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POVERTY BY AGE

While they say little about economic ups and downs in the decade between Censuses, income and poverty data provide us with economic "snapshots" of an area at the time of enumeration that can in turn be compared with economic data gathered from earlier Censuses. Poverty status, as measured in this chart, is determined by Poverty Thresholds, which take into account a number of factors, including income and family size and structure. For example, the 2000 Poverty Threshold for a family of four in the continental United States with two related children was 17,463. However, Poverty Thresholds are misleading because they do not provide an accurate picture of what a “poor” family’s life is like. According to the National Center for Children in poverty, most families of four would have to make twice their assigned Poverty Threshold in order to provide their children with basic necessities, such as housing, food, and health care.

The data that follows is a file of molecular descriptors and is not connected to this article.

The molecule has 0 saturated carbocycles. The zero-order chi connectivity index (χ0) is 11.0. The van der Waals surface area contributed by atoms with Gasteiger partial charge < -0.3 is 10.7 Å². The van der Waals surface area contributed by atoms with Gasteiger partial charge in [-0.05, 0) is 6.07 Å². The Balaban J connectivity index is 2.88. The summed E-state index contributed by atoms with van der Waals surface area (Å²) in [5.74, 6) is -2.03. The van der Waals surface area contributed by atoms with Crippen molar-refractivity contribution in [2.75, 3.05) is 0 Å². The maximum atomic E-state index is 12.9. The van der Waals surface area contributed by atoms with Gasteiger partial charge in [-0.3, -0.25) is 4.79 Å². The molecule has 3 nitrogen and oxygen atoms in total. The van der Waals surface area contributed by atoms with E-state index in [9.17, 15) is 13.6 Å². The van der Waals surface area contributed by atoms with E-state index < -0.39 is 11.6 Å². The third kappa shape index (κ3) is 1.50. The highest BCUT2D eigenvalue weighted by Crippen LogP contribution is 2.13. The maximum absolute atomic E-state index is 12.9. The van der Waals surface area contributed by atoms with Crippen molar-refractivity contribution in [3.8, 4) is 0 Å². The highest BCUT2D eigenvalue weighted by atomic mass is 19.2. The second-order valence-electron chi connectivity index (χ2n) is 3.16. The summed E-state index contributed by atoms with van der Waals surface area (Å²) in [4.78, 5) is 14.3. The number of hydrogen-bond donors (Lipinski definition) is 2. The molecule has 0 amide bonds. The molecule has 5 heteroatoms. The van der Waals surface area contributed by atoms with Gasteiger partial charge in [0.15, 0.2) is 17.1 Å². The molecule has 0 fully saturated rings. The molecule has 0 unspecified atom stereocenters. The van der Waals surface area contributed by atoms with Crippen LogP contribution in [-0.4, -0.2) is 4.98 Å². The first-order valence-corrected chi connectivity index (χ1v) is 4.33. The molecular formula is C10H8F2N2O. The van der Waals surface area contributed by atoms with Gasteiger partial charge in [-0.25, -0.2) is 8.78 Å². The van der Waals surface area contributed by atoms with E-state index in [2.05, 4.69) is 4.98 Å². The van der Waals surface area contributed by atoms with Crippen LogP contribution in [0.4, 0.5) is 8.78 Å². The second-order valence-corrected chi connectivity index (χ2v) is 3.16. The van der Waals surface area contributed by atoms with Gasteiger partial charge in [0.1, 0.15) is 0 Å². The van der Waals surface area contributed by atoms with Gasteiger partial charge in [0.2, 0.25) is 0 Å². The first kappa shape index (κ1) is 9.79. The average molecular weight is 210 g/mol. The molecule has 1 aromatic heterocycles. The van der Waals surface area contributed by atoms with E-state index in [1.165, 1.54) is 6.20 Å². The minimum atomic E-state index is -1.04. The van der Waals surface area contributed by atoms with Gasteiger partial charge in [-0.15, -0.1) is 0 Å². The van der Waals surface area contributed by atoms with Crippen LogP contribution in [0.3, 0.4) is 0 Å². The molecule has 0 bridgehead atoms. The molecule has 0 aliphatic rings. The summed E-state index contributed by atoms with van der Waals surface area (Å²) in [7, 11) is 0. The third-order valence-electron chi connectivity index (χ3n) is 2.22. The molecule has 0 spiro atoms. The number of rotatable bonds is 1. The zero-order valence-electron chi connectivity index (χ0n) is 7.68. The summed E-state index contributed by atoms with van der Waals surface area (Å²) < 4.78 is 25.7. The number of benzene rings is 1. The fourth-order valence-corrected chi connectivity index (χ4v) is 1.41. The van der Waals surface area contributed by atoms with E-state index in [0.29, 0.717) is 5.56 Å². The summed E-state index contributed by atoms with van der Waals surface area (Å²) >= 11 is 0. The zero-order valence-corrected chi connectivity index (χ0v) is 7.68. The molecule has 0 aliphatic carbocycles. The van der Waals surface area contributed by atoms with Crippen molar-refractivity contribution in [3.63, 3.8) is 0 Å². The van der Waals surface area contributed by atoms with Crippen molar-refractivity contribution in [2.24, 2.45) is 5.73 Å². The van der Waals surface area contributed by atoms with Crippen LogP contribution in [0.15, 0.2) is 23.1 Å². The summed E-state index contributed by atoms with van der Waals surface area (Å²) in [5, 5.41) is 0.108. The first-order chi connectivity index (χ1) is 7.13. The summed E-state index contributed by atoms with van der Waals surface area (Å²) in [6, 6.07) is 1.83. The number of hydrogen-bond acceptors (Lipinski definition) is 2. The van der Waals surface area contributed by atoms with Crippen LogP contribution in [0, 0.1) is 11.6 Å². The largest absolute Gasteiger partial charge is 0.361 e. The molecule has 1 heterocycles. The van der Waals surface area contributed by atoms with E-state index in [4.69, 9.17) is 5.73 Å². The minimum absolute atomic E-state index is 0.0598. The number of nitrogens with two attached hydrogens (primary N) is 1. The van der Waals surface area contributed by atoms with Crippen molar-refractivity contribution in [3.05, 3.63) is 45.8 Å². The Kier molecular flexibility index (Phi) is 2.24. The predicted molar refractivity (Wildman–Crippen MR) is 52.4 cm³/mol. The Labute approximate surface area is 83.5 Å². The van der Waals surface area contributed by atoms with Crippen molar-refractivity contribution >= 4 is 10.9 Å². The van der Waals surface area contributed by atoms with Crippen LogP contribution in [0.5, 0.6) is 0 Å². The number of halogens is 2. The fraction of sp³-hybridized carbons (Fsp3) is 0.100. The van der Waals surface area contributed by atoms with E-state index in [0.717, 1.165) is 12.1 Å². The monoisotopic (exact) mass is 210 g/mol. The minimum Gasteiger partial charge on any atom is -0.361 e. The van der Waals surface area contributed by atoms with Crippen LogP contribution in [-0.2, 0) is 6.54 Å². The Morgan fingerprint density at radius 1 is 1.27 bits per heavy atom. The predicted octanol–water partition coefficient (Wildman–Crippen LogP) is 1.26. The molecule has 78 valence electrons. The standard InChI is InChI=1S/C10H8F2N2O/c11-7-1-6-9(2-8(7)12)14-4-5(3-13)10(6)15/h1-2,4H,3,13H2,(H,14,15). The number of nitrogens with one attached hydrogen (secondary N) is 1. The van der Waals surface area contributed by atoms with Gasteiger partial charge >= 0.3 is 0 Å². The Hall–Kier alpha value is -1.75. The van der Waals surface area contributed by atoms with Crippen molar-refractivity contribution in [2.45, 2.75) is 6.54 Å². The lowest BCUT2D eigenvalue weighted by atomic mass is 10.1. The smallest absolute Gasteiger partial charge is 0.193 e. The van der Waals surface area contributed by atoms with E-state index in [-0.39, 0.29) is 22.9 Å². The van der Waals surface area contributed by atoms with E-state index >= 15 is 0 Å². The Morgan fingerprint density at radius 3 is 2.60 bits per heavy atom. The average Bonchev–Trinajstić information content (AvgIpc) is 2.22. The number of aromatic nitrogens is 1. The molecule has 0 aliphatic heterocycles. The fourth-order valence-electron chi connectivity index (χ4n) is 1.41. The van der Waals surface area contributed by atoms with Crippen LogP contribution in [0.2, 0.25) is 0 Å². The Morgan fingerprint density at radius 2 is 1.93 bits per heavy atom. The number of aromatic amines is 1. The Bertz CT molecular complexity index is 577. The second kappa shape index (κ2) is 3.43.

Poverty by Age, 1990 and 2000
1990 2000
Number Percent Number Percent
Total Population* 98,062 100.00% 123,604 100.00%
In Poverty 8,154 8.32% 10,844 8.77%
Not in Poverty 89,908 91.68% 112,760 91.23%
11 Years and Under 11,596 11.83% 15,194 12.29%
In Poverty 1,685 1.72% 2,306 1.87%
Not in Poverty 9,911 10.11% 12,888 10.43%
12 to 17 Years 5,700 5.81% 7,846 6.35%
In Poverty 732 0.75% 981 0.79%
Not in Poverty 4,968 5.07% 6,865 5.55%
18 to 64 Years 53,501 54.56% 65,704 53.16%
In Poverty 3,831 3.91% 5,757 4.66%
Not in Poverty 49,670 50.65% 59,947 48.50%
65 Years and Above 27,265 27.80% 34,860 28.20%
In Poverty 1,906 1.94% 1,800 1.46%
Not in Poverty 25,359 25.86% 33,060 26.75%

* The total population is the population for which poverty status is determined. Therefore, the total in this table should not be expected to match the total population in the population growth topic.

Source: Census 2000 analyzed by the Social Science Data Analysis Network (SSDAN).

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